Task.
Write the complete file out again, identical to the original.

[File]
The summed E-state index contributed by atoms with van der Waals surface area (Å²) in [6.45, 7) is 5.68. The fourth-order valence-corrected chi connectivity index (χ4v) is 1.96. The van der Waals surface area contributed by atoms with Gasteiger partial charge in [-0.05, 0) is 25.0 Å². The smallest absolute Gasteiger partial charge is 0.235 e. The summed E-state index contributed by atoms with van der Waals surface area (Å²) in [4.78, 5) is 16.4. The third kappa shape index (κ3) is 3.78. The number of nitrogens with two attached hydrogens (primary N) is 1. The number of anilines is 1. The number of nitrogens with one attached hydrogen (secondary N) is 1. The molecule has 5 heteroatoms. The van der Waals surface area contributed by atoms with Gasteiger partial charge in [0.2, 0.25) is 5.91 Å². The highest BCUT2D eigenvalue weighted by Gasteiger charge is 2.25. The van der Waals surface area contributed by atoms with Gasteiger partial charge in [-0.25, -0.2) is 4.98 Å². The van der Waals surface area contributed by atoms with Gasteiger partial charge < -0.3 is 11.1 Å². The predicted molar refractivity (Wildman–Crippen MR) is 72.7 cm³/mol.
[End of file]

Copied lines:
The summed E-state index contributed by atoms with van der Waals surface area (Å²) in [6.45, 7) is 5.68. The fourth-order valence-corrected chi connectivity index (χ4v) is 1.96. The van der Waals surface area contributed by atoms with Gasteiger partial charge in [-0.05, 0) is 25.0 Å². The smallest absolute Gasteiger partial charge is 0.235 e. The summed E-state index contributed by atoms with van der Waals surface area (Å²) in [4.78, 5) is 16.4. The third kappa shape index (κ3) is 3.78. The number of nitrogens with two attached hydrogens (primary N) is 1. The number of anilines is 1. The number of nitrogens with one attached hydrogen (secondary N) is 1. The molecule has 5 heteroatoms. The van der Waals surface area contributed by atoms with Gasteiger partial charge in [0.2, 0.25) is 5.91 Å². The highest BCUT2D eigenvalue weighted by Gasteiger charge is 2.25. The van der Waals surface area contributed by atoms with Gasteiger partial charge in [-0.25, -0.2) is 4.98 Å². The van der Waals surface area contributed by atoms with Gasteiger partial charge < -0.3 is 11.1 Å². The predicted molar refractivity (Wildman–Crippen MR) is 72.7 cm³/mol.